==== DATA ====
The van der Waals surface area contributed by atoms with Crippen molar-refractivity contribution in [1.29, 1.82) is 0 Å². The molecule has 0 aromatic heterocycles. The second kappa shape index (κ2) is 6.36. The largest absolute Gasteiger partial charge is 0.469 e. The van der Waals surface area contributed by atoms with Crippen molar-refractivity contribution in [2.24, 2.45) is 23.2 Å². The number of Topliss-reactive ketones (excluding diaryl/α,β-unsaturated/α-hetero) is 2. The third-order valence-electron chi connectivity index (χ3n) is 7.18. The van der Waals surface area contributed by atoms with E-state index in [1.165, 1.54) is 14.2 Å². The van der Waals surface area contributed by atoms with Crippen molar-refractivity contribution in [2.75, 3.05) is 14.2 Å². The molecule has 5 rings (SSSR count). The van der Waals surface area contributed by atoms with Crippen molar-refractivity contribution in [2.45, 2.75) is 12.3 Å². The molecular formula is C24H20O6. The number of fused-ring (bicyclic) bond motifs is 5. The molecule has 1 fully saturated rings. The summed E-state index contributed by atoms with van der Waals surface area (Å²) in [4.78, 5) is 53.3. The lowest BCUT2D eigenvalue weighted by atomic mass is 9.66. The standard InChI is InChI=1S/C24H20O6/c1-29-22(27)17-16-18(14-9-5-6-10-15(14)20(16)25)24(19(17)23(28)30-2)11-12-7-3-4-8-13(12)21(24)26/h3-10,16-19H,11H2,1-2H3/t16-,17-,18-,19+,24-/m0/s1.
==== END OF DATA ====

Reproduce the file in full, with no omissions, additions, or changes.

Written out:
The van der Waals surface area contributed by atoms with Crippen molar-refractivity contribution in [1.29, 1.82) is 0 Å². The molecule has 0 aromatic heterocycles. The second kappa shape index (κ2) is 6.36. The largest absolute Gasteiger partial charge is 0.469 e. The van der Waals surface area contributed by atoms with Crippen molar-refractivity contribution in [2.24, 2.45) is 23.2 Å². The number of Topliss-reactive ketones (excluding diaryl/α,β-unsaturated/α-hetero) is 2. The third-order valence-electron chi connectivity index (χ3n) is 7.18. The van der Waals surface area contributed by atoms with E-state index in [1.165, 1.54) is 14.2 Å². The van der Waals surface area contributed by atoms with Crippen molar-refractivity contribution in [2.75, 3.05) is 14.2 Å². The molecule has 5 rings (SSSR count). The van der Waals surface area contributed by atoms with Crippen molar-refractivity contribution in [2.45, 2.75) is 12.3 Å². The molecular formula is C24H20O6. The number of fused-ring (bicyclic) bond motifs is 5. The molecule has 1 fully saturated rings. The summed E-state index contributed by atoms with van der Waals surface area (Å²) in [4.78, 5) is 53.3. The lowest BCUT2D eigenvalue weighted by atomic mass is 9.66. The standard InChI is InChI=1S/C24H20O6/c1-29-22(27)17-16-18(14-9-5-6-10-15(14)20(16)25)24(19(17)23(28)30-2)11-12-7-3-4-8-13(12)21(24)26/h3-10,16-19H,11H2,1-2H3/t16-,17-,18-,19+,24-/m0/s1.